342 THE ARABIAN NIGHTS
people who on the pretence of buying bread came to see if I was as clever as I was reported to be. The baker drove a roaring trade, and admitted that I was wrorth my weight in gold to him.
Of course there were plenty who envied him his large custom, and many was the pitfall set for me, so that he never dared to let me out of his sight. One day a woman, who had not been in the shop before, came to ask for bread, like the rest. As usual, I was lying on the counter, and she threw down six coins before me, one of which was false. I detected it at once, and put my paw on it, looking as I did so at the woman. i Yes,' she said, nodding her head. ' You are quite right, that is the one.' She stood gazing at me attentively for some time, then paid for the bread, and left the shop, making a sign for me to follow her secretly.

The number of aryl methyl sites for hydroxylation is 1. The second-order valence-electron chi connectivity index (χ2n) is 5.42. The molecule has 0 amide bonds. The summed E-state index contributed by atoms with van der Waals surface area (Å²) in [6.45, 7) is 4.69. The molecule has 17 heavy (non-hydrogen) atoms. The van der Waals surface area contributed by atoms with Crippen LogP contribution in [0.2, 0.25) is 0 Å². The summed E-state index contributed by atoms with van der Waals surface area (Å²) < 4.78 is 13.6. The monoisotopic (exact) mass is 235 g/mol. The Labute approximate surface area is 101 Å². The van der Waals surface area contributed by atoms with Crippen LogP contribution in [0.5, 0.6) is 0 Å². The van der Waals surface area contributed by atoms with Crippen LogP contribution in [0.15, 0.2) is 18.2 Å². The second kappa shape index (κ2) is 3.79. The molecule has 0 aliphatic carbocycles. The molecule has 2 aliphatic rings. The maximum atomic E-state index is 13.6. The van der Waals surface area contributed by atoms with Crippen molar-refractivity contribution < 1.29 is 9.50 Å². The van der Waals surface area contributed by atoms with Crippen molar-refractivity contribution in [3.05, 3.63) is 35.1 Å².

Now my thoughts were always running on some means of shaking off the spell laid on me, and noticing the way in which this woman had looked at me, the idea entered my head that perhaps she might have guessed what had happened, and in this I was not deceived. However I let her go on a little way, and merely stood at the door watching her. She turned, and seeing that I was quite still, she again beckoned to me.
The baker all this while was busy with his oven, and had forgotten all about me, so I stole out softly, and ran after the woman.
When we came to her house, which was some distance off, she opened the door and then said to me, ' Come in, come in; you will never be sorry that you followed me.' When I had entered she fastened the door, and took me into a large room, where a beautiful girl was working at a piece of embroidery. 'My daughter,' exclaimed my guide, ' I have brought you the famous clog belonging to the baker which can tell good money from bad. You know that when I first heard of him, I told you I was 'sure he must be really a man, changed into a dog by